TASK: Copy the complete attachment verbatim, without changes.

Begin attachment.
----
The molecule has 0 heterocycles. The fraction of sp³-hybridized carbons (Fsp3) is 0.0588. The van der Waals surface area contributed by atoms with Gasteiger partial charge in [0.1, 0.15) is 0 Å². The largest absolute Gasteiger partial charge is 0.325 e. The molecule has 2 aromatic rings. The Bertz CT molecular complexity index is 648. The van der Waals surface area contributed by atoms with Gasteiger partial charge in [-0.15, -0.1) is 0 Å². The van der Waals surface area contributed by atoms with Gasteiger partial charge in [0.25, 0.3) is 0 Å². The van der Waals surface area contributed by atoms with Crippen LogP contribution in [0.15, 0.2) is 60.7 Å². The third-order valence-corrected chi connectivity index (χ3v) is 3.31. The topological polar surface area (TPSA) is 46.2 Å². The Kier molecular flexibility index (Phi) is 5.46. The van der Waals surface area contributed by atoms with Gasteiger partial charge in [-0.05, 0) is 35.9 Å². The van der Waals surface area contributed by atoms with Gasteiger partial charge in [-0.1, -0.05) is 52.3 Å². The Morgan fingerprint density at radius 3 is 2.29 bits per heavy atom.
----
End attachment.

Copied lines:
The molecule has 0 heterocycles. The fraction of sp³-hybridized carbons (Fsp3) is 0.0588. The van der Waals surface area contributed by atoms with Gasteiger partial charge in [0.1, 0.15) is 0 Å². The largest absolute Gasteiger partial charge is 0.325 e. The molecule has 2 aromatic rings. The Bertz CT molecular complexity index is 648. The van der Waals surface area contributed by atoms with Gasteiger partial charge in [-0.15, -0.1) is 0 Å². The van der Waals surface area contributed by atoms with Gasteiger partial charge in [0.25, 0.3) is 0 Å². The van der Waals surface area contributed by atoms with Crippen LogP contribution in [0.15, 0.2) is 60.7 Å². The third-order valence-corrected chi connectivity index (χ3v) is 3.31. The topological polar surface area (TPSA) is 46.2 Å². The Kier molecular flexibility index (Phi) is 5.46. The van der Waals surface area contributed by atoms with Gasteiger partial charge in [-0.05, 0) is 35.9 Å². The van der Waals surface area contributed by atoms with Gasteiger partial charge in [-0.1, -0.05) is 52.3 Å². The Morgan fingerprint density at radius 3 is 2.29 bits per heavy atom.